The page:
After hearing concerns about punishment without due process, U.S. Education Secretary Betsy DeVos believes that federal guidance on campus sexual assaults has created unfairness. That’s why she is mulling big changes in current rules.
DeVos is considering rolling back the Obama administration’s 2011 “Dear Colleague” letter, which urged colleges to treat sexual harassment and violence as sex discrimination under Title IX — the 1972 directive that prohibits discrimination based on gender at schools that receive federal funds.
Before the letter, studies showed that too many college administrations ignored or downplayed sex assault allegations — putting concerns about bad publicity ahead of supporting victims. The letter helped to push many colleges into taking assault allegations seriously. And it prompted many institutions to set policies and require all students to learn them.
That is not to say that the federal guidance has always been interpreted and applied well. There have indeed been cases in which students have been falsely accused and unfairly punished. But that doesn’t mean the entire effort to report assaults and hold perpetrators accountable should be tossed aside.
Surveys have shown that between 25 percent and 30 percent of all young women on college campuses have been sexually harassed or assaulted. And, historically, too many of them have not reported the incidents because they wouldn’t be believed and nothing would be done about it. .
DeVos says she wants to make sure that the accusers and the accused are both treated fairly. That’s an admirable goal, especially in light of comments made recently by Candice Jackson, acting assistant secretary for civil rights, who told the New York Times that 90 percent of Title IX cases fall in the “we were both drunk’’ category. Those, Jackson said, are situations in which the accused say “we broke up, and six months later I found myself under a Title IX investigation because she just decided that our last sleeping together was not quite right.”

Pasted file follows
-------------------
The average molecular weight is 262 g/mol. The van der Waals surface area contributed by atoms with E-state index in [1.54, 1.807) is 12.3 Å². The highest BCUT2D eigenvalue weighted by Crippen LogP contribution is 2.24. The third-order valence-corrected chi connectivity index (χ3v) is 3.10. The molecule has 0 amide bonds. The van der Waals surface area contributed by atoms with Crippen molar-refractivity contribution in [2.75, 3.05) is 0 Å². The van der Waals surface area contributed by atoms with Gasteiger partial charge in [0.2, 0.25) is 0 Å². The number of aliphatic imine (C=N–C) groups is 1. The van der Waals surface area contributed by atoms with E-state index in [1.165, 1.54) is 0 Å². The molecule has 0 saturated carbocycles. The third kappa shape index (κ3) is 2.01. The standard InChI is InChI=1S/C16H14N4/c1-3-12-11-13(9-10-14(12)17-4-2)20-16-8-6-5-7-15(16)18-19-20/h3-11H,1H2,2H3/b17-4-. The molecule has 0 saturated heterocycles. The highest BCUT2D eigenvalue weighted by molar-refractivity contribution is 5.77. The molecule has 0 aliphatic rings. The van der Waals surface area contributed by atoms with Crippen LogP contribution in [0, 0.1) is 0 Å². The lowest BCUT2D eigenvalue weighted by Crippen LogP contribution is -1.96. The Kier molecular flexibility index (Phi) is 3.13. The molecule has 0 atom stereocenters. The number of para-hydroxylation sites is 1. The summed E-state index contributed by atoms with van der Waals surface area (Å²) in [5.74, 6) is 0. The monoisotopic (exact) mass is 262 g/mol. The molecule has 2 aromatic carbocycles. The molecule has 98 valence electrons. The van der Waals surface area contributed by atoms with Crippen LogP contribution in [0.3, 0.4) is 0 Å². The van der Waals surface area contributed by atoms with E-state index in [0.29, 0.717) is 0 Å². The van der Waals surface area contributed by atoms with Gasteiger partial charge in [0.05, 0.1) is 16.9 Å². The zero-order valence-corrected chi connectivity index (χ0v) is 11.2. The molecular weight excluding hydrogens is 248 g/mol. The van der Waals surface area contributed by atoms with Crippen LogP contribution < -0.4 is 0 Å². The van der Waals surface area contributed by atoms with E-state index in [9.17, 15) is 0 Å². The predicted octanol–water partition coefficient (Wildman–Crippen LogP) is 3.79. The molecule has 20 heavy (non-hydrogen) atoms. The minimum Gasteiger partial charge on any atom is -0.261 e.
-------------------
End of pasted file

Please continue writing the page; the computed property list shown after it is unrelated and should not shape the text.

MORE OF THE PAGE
Following well-deserved criticism for those remarks, Jackson issued a statement apologizing for being “flippant” and said she is a rape survivor.
Some argue that the Obama administration pushed colleges and universities too far in favor of accusers — so far that they regularly violate the rights of the accused. Particularly controversial is the idea that campus investigations should use the “clear and convincing” standard of proof, not the “preponderance of evidence” suggested by the Obama administration. But colleges and universities have codes of conduct and standards that they have every right to set and enforce. College administrators can only suspend or expel students — not send them to jail.
Minnesota Attorney General Lori Swanson was one of 20 state attorneys general who this week cautioned DeVos against rolling back the tone and intent of the federal guidelines. In a letter to DeVos, the state officials acknowledged that more can be done to assure that investigations are done fairly. Yet they rightly warned that undoing the spirit of the federal guidance would send “exactly the wrong message to all students.”
DeVos should heed that wise advice.